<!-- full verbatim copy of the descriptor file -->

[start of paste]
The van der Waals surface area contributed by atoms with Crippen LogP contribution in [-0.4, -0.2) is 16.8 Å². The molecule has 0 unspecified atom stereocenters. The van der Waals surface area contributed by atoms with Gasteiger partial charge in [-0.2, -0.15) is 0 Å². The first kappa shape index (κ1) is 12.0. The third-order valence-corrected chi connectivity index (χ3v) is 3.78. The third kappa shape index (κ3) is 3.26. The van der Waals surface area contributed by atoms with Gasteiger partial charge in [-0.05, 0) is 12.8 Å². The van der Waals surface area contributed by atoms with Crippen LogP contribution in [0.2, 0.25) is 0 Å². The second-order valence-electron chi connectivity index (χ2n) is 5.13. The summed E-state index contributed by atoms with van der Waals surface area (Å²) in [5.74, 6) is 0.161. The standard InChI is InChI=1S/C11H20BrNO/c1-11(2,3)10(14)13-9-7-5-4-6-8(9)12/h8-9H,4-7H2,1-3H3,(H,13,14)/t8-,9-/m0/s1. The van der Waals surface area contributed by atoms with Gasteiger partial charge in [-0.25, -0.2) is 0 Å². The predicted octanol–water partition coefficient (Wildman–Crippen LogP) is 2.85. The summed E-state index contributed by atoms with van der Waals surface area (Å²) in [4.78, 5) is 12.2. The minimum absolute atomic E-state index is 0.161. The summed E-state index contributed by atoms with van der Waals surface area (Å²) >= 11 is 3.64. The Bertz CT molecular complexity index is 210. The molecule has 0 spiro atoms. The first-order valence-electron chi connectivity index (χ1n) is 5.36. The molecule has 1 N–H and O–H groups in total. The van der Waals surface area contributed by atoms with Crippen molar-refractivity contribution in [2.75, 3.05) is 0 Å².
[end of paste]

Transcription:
The van der Waals surface area contributed by atoms with Crippen LogP contribution in [-0.4, -0.2) is 16.8 Å². The molecule has 0 unspecified atom stereocenters. The van der Waals surface area contributed by atoms with Gasteiger partial charge in [-0.2, -0.15) is 0 Å². The first kappa shape index (κ1) is 12.0. The third-order valence-corrected chi connectivity index (χ3v) is 3.78. The third kappa shape index (κ3) is 3.26. The van der Waals surface area contributed by atoms with Gasteiger partial charge in [-0.05, 0) is 12.8 Å². The van der Waals surface area contributed by atoms with Crippen LogP contribution in [0.2, 0.25) is 0 Å². The second-order valence-electron chi connectivity index (χ2n) is 5.13. The summed E-state index contributed by atoms with van der Waals surface area (Å²) in [5.74, 6) is 0.161. The standard InChI is InChI=1S/C11H20BrNO/c1-11(2,3)10(14)13-9-7-5-4-6-8(9)12/h8-9H,4-7H2,1-3H3,(H,13,14)/t8-,9-/m0/s1. The van der Waals surface area contributed by atoms with Gasteiger partial charge in [-0.25, -0.2) is 0 Å². The predicted octanol–water partition coefficient (Wildman–Crippen LogP) is 2.85. The summed E-state index contributed by atoms with van der Waals surface area (Å²) in [4.78, 5) is 12.2. The minimum absolute atomic E-state index is 0.161. The summed E-state index contributed by atoms with van der Waals surface area (Å²) >= 11 is 3.64. The Bertz CT molecular complexity index is 210. The molecule has 0 spiro atoms. The first-order valence-electron chi connectivity index (χ1n) is 5.36. The molecule has 1 N–H and O–H groups in total. The van der Waals surface area contributed by atoms with Crippen molar-refractivity contribution in [2.75, 3.05) is 0 Å².